Monday, May 28, 2007

Ibn Qayyim on Riba and more expensive Riba: Which should we choose?

Let's hear the voice of ibn Qayyim al-Jawziyya on the ruses used today in Islamic finance (be it named `ina, murabaha, tawarruq, or anything else):

فمن المستحيل على شريعة أحكم الحاكمين أن يحرم ما فيه مفسدة و يلعن فاعله و يؤذنه بحرب منه و رسوله و يوعده أشد الوعيد ثم يبيح التحيل على حصول ذلك بعينه سواء مع قيام تلك المفسدة و زيادتها بتعب الاحتيال في معصية و مخادعة الله و رسوله. هذا لا يأتي به الشرع؛ فإن الربا على الأرض أسهل و أقل مفسدة من الربا بسلم طويل صعب التراقي يترابى المترابيان على رأسه

فيالله العجب. أي مفسدة من مفاسد الربا زالت بهذا الاحتيال و الخداع؟

It is impossible for the Law of the Wisest of the wise [God] that He would forbid a harmful dealing [riba, or usury], curse its perpetrators and warn them of a war from God and his Messenger, and then to allow a ruse to result in the same effect with the same harm and added transaction costs in constructing the ruse to deceive God and his Messenger. This cannot be in accordance with the law, because riba on the ground is more facile and less harmful than riba with a tall ladder atop of which the two parties conduct the riba

I wonder, which of the harmful effects of riba was removed by this deception and lies?"

Source: Ibn Qayyim Al-Jawziya, I`lam Al-Muwaqqi`in `an Rabb Al-`Alamin, Beirut: Dar al-Kutub al-`Ilmiyya, 1996, vol.3, p. 92.

And the legal abitrageurs will still come around quoting "God permitted trade and forbade usury" (deceptively, twisting the meaning) to justify their trade!!

Saturday, May 26, 2007

Recommended books on Islamic finance

I received the following email

Besides your book, what other books on "Islamic Finance" do you recommend (in English)? It would be a good idea if you could post your answer on your blog so that other viewers benefit.

Here's a partial list of some recent books that I have found most useful to read:

  • Saeed, Abdullah, Islamic Banking and Interest: A Study of the Prohibition of Riba and Its Contemporary Interpretation, Brill Academic Publishers, 1997. A wonderful scholarly work.
  • Lewis, Mervin and Latifa Algaoud, Islamic Banking, Edward Elgar, Pub., 2001. A good survey with a nice interfaith introduction covering Abrahamic religious views on usury.
  • Warde, Ibrahim, Islamic Finance in the Global Economy, Edinburgh University Press, 2000. The best political-economy coverage of Islamic finance that I have read.
  • Henry, Clement and Rodney Wilson (eds.), The Politics of Islamic Finance, Edinburgh University Press, 2004. The best collection of essays on the political economy of Islamic finance that I have read. See, in particular, Dr. Monzer Kahf's chapter.
  • Vogel, Frank, and Samuel Hayes, Islamic Law and Finance:Religion, Risk, and Return, (paperback) Springer, 1998. Very scholarly work. Vogel's part is a learned survey of classical jurisprudence and its interpretation by contemporary participants in Islamic finance. Hayes's part is an example of superior Islamic financial engineering (of which I am not fond, but if one is to do it, it is better to do it right).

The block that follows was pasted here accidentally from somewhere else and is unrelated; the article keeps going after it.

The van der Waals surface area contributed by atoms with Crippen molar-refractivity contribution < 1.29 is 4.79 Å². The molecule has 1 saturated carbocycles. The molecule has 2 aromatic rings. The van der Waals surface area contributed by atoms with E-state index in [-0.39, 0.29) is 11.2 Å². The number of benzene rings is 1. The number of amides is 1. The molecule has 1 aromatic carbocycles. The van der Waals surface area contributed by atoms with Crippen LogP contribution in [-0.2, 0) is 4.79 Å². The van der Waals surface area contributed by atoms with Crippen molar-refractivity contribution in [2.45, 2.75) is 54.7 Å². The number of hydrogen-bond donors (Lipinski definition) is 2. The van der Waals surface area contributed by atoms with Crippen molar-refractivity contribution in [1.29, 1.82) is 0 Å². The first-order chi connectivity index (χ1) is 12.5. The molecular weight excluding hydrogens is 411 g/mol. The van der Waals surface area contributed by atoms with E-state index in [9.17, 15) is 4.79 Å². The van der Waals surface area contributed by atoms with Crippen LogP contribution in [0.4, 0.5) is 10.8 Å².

• Usmani, M. Taqi, An Introduction to Islamic Finance, Springer, 2002. This book was published earlier in Pakistan and elsewhere, and free versions were available online when I last checked. You can think of this as the bible for Islamic financial engineers. Justice Usmani is the most respected name on the "Shari`a scholar" circuit, so widely respected in fact that a number of his family members are quickly becoming prominent members of that scholar circuit as well as he nears retirement.
  • Maurer, Bill, Mutual Life, Limited: Islamic Banking, Alternative Currencies, Lateral Reason, Princeton University Press, 2005. An anthropologist's social scientific study of Islamic finance as a social phenomenon, with comparison to other unorthodox financial systems.
  • Kuran, Timur, Islam and Mammon: The Economic Predicaments of Islamism, Princeton University Press, 2005. A collection of earlier essays by Timur Kuran, constituting the most blistering attack on the bulk of Islamic economics, revealing its political and economic failures, as well as its academic incoherence. If you are sympathetic to Islamic economics, as I am, you have to get beyond your first (knee jerk) reaction to Timur's relentless attack. Once you get over it, you will see that most of his points are very valid, and accepting such criticism may be the first step toward coherent thought about Islam and economics.

Wednesday, May 23, 2007

Incoherent Pietism and Shari`a Arbitrage

This Op-Ed piece appeared in today's Financial Times. Due to space constraints, the editors removed the paragraph wherein I claimed that microfinance institutions, and not today's multinational marketers of structured "Islamic finance", are the rightful heirs to the legacy of early initatives in Islamic banking in rural Egypt, India and Pakistan. They also removed my sentence on the use of the term sukuk, which I had only heard in my school years in Egypt in reference to sukuk al-ghufran, the Arabic name of the Easter Church's version of pre-reformation indulgences.

Tuesday, May 15, 2007

Identity politics and Islamic law

In a recent conference entitled "Shari`a (Islamic law), Identity, and the Constitution", a group of scholars reaffirmed the identity-political nature of adherence to Shari`a. On the other hand, the scholars who spoke at the conference, including Dr. Yahia El-Gamal (no relation), Dr. M. Salim Al-`Awwa, and others, affirmed that theocracy is not known in Islam, and that Islamic states are civil/secular, even if the laws are derived from Shari`a. In this regard, the issue of objectives of the law (Maqasid al-Shari`a) again featured prominently in the discussion, suggesting that -- outside the area of theology and acts of worship -- specific rulings are not as important, and the main Islamic legal principles are identical with those underlying other human legal systems.